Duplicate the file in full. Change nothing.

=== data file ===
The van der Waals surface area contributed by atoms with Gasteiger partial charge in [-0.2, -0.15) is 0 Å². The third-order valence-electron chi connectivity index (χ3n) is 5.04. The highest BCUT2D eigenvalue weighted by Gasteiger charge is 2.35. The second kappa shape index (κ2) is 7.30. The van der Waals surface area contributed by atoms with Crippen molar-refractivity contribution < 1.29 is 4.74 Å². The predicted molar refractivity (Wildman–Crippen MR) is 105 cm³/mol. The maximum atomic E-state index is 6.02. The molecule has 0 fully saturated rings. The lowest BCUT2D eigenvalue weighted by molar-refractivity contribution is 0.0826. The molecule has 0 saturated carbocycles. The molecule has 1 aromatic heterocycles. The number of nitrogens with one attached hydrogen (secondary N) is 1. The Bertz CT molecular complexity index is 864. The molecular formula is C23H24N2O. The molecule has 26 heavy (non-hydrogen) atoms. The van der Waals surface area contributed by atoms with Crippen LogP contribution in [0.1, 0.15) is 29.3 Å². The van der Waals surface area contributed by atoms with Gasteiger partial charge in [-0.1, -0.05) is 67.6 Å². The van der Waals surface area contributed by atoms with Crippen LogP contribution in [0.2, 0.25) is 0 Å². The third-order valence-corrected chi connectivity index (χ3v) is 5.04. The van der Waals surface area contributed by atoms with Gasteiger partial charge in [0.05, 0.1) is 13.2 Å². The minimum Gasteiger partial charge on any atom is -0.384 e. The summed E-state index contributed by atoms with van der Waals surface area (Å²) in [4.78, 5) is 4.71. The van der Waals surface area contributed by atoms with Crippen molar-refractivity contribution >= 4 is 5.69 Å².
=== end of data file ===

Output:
The van der Waals surface area contributed by atoms with Gasteiger partial charge in [-0.2, -0.15) is 0 Å². The third-order valence-electron chi connectivity index (χ3n) is 5.04. The highest BCUT2D eigenvalue weighted by Gasteiger charge is 2.35. The second kappa shape index (κ2) is 7.30. The van der Waals surface area contributed by atoms with Crippen molar-refractivity contribution < 1.29 is 4.74 Å². The predicted molar refractivity (Wildman–Crippen MR) is 105 cm³/mol. The maximum atomic E-state index is 6.02. The molecule has 0 fully saturated rings. The lowest BCUT2D eigenvalue weighted by molar-refractivity contribution is 0.0826. The molecule has 0 saturated carbocycles. The molecule has 1 aromatic heterocycles. The number of nitrogens with one attached hydrogen (secondary N) is 1. The Bertz CT molecular complexity index is 864. The molecular formula is C23H24N2O. The molecule has 26 heavy (non-hydrogen) atoms. The van der Waals surface area contributed by atoms with Crippen LogP contribution in [0.1, 0.15) is 29.3 Å². The van der Waals surface area contributed by atoms with Gasteiger partial charge in [-0.1, -0.05) is 67.6 Å². The van der Waals surface area contributed by atoms with Crippen LogP contribution in [0.2, 0.25) is 0 Å². The third-order valence-corrected chi connectivity index (χ3v) is 5.04. The van der Waals surface area contributed by atoms with Gasteiger partial charge in [0.05, 0.1) is 13.2 Å². The minimum Gasteiger partial charge on any atom is -0.384 e. The summed E-state index contributed by atoms with van der Waals surface area (Å²) in [4.78, 5) is 4.71. The van der Waals surface area contributed by atoms with Crippen molar-refractivity contribution >= 4 is 5.69 Å².